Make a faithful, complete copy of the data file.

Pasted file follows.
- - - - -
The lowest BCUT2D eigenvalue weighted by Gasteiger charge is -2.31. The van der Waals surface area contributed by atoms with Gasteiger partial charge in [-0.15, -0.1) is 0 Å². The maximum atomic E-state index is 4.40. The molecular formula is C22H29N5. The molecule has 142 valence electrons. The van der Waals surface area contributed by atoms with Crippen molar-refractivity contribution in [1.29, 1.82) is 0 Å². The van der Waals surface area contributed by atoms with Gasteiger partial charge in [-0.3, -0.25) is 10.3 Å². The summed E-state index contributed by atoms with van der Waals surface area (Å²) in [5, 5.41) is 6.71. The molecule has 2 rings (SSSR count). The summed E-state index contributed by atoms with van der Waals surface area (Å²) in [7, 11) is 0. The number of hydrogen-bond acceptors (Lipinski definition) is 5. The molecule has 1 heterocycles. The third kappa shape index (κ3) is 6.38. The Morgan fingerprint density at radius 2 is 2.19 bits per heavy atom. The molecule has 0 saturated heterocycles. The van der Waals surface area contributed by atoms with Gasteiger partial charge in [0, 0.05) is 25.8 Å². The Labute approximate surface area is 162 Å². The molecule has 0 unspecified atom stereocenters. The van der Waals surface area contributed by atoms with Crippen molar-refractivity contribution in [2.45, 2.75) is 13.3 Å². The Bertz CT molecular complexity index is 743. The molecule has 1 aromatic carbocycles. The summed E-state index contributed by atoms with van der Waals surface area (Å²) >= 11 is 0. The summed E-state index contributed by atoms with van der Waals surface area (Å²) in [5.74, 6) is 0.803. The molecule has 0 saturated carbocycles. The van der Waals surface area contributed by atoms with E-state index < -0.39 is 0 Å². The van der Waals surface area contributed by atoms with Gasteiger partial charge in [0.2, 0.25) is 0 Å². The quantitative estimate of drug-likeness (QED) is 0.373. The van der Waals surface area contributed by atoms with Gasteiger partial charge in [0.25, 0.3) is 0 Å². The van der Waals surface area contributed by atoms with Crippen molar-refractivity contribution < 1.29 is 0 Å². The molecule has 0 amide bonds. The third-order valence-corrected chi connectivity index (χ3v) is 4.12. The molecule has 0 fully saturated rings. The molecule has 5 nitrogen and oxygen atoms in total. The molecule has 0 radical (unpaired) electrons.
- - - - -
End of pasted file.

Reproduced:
The lowest BCUT2D eigenvalue weighted by Gasteiger charge is -2.31. The van der Waals surface area contributed by atoms with Gasteiger partial charge in [-0.15, -0.1) is 0 Å². The maximum atomic E-state index is 4.40. The molecular formula is C22H29N5. The molecule has 142 valence electrons. The van der Waals surface area contributed by atoms with Crippen molar-refractivity contribution in [1.29, 1.82) is 0 Å². The van der Waals surface area contributed by atoms with Gasteiger partial charge in [-0.3, -0.25) is 10.3 Å². The summed E-state index contributed by atoms with van der Waals surface area (Å²) in [5, 5.41) is 6.71. The molecule has 2 rings (SSSR count). The summed E-state index contributed by atoms with van der Waals surface area (Å²) in [7, 11) is 0. The number of hydrogen-bond acceptors (Lipinski definition) is 5. The molecule has 1 heterocycles. The third kappa shape index (κ3) is 6.38. The Morgan fingerprint density at radius 2 is 2.19 bits per heavy atom. The molecule has 0 saturated heterocycles. The van der Waals surface area contributed by atoms with Gasteiger partial charge in [0, 0.05) is 25.8 Å². The Labute approximate surface area is 162 Å². The molecule has 0 unspecified atom stereocenters. The van der Waals surface area contributed by atoms with Crippen molar-refractivity contribution in [2.45, 2.75) is 13.3 Å². The Bertz CT molecular complexity index is 743. The molecule has 1 aromatic carbocycles. The summed E-state index contributed by atoms with van der Waals surface area (Å²) >= 11 is 0. The summed E-state index contributed by atoms with van der Waals surface area (Å²) in [5.74, 6) is 0.803. The molecule has 0 saturated carbocycles. The van der Waals surface area contributed by atoms with E-state index < -0.39 is 0 Å². The van der Waals surface area contributed by atoms with Gasteiger partial charge in [0.2, 0.25) is 0 Å². The quantitative estimate of drug-likeness (QED) is 0.373. The van der Waals surface area contributed by atoms with Gasteiger partial charge in [0.25, 0.3) is 0 Å². The van der Waals surface area contributed by atoms with Crippen molar-refractivity contribution < 1.29 is 0 Å². The molecule has 0 amide bonds. The third-order valence-corrected chi connectivity index (χ3v) is 4.12. The molecule has 0 fully saturated rings. The molecule has 5 nitrogen and oxygen atoms in total. The molecule has 0 radical (unpaired) electrons.